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Canon EF 35mm f/2

Review Date: May 11, 2009 Recommend? yes | Price paid: $180.00 | Rating: 9 

Pros: small/light, fast, sharp center, close to normal lens angle of view on 1.6 crop factor DSLR, inexpensive
slightly telephoto on 1.6 crop factor DSLR, not USM, less sharp on edges

This is a great travel lens on my Digital Rebel. I think it's the best lens for a 1.6 crop factor DSLR to replace the use of a 50mm f/1.8 on a full-frame SLR. It's slightly more telephoto than a normal lens on a full-frame (56mm equivalence), but I think it's better than the only other viable choice in the Canon prime lens lineup: the 28mm f/1.8 (assuming you want a maximum aperture near the 50mm's f/1.8). Definitely recommend this lens. I even wrote a blog post about it:

Canon EOS 5D Mark II

Review Date: Apr 16, 2009 Recommend? yes | Price paid: $2,700.00 | Rating: 8 

Pros: auto ISO (can be good for abruptly changing lighting conditions), auto sensor cleaning, the new 1/200 - 1/60 sec auto flash sync speed in Av mode setting, extra 8 megapixels per image (vs 5D) when wanted
auto ISO (I've heard people complain about it using 1600 and 3200 in situations where they wouldn't have), no improvement in noise over the 5D at 1600 and 3200 ISO for Raw images (see the link for my test below), shutter seems a little sluggish

I've got a 5D Mark II on loan. I've owned and used the 5D for the last few years. I have to say the first thing that struck me when I got the 5D Mark II was how utterly similar it is to the old 5D. This isn't necessarily a bad thing, but it's a bit underwhelming upon receiving a new $2700 purchase.

Basically, I like the 5D Mark II for the same reasons I like the 5D. It's not too heavy, yields high resolution images, is very responsive with a 580EX II flash attached, and really just does the job. My main use of these cameras is for weddings, portrait sessions, and fine art photography.

Out of curiosity, I compared the 5D and 5D Mark II at the two highest ISOs they share: 1600 and 3200 ISO. I think many in the Canon user community think the 5D Mark II has lower noise at *all* ISOs because it can take photos at 6400-25600 ISO. Well, I did a comparison and found *no significant difference* between the two in image noise at 1600 & 3200 ISO. You can see the actual test I conducted at

Don't get me's a fine camera. But you can get a lightly used 5D for around $1300 at eBay. So, unless you need to take lots of photos at 6400-25600 ISO, need 8 more megapixels per image, or really want to take advantage of the new HD video recording capabilities of the Mark II, a used 5D might be a wiser choice!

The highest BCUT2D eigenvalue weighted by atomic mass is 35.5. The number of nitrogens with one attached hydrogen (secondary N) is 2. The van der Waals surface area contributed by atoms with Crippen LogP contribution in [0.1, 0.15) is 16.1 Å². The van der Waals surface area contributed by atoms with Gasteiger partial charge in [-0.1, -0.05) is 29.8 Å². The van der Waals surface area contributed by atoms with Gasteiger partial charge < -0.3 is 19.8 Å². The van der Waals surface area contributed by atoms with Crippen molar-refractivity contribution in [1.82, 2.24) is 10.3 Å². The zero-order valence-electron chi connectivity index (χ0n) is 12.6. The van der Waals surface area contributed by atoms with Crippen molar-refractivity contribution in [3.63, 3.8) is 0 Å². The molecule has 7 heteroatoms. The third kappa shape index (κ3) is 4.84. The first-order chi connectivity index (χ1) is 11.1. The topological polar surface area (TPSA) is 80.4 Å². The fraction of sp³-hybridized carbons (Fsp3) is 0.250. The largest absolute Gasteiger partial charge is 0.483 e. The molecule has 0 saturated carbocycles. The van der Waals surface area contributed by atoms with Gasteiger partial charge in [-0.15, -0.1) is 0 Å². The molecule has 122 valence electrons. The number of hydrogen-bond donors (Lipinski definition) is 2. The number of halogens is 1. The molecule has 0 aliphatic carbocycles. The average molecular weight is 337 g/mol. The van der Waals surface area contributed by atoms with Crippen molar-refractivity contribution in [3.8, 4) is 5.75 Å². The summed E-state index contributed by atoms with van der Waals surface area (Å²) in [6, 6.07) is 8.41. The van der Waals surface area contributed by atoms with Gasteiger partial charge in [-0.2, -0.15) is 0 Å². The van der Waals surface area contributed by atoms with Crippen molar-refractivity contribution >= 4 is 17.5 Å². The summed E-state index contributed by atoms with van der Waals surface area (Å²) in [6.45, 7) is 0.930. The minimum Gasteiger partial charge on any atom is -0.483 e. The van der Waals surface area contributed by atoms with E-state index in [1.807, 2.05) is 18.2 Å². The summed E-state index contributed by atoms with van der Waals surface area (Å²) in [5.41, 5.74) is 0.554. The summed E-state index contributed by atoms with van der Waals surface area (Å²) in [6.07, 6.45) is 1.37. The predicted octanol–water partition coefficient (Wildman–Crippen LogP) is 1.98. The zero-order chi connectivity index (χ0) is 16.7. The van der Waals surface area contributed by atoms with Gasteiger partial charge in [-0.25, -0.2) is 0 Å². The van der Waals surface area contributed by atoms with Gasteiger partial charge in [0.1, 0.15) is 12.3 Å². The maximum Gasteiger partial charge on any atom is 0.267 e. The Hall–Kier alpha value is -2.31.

Canon EOS 40D

Review Date: Oct 8, 2007 Recommend? yes | Price paid: $1,300.00 | Rating: 8 

Pros: Quality build (similar to 5D); ISO 3200 slightly more usable than the 20D; auto-exposure better than my 5D in some instances; they finally buried the "Erase All" images function elsewhere in the menu system so you won't accidentally erase all of the images when you want to erase just one..(yay!).
The buttons they moved to under the LCD accidentally get pushed when the camera hits your midsection; low-light performance worst than 5D; 3.0" LCD seems to have less clarity/detail than the 2.5" LCD (on the 5D and 400D).

I have to admit I was kind of looking for a "mini 1D MIII" when I bought this camera for my wedding photography because some early reviews led me to believe it was just that. I've shot three weddings with it now (along with my 5D) and have been a little disappointed. Outdoors, it's been great...though, I'm not sure you'd be able to tell the difference between the 10.1mp 400D (which I also own) and the 10.1mp 40D in good light. In low light indoors, the auto-focussing of the 40D has not kept up with my 5D, even with it's improved system over the 20D & 30D--i.e., I'm able to shoot in existing low light better with the 5D than with the 40D.

I find the new, larger 3.0" LCD--which has the same number of pixels as the smaller 2.5" LCD, the pixels are just larger--makes images appear less sharp/clear than the 2.5" LCD; it actually leads me to believe more of my images are out-of-focus than really are. And Canon's decision to relocate some of the buttons that used to be on the left side of the LCD to beneath the LCD is truly an engineering design flaw; these buttons keep getting accidentally pushed when the camera bounces against my mid-section! I finally had to attach a piece of 3/16" weather-stripping just below the buttons to create a gap between the bottom of the camera and my stomach so this would stop happening.

I still believe this is a good camera (see the "positive aspects" I've cited), but I wonder if I'm kidding myself trying not to spend the $4500 for 1D MIII when it really has what I need/want. I think I'll wait to see the 5D's successor (it's got to be coming out soon, right?) before I make that decision though.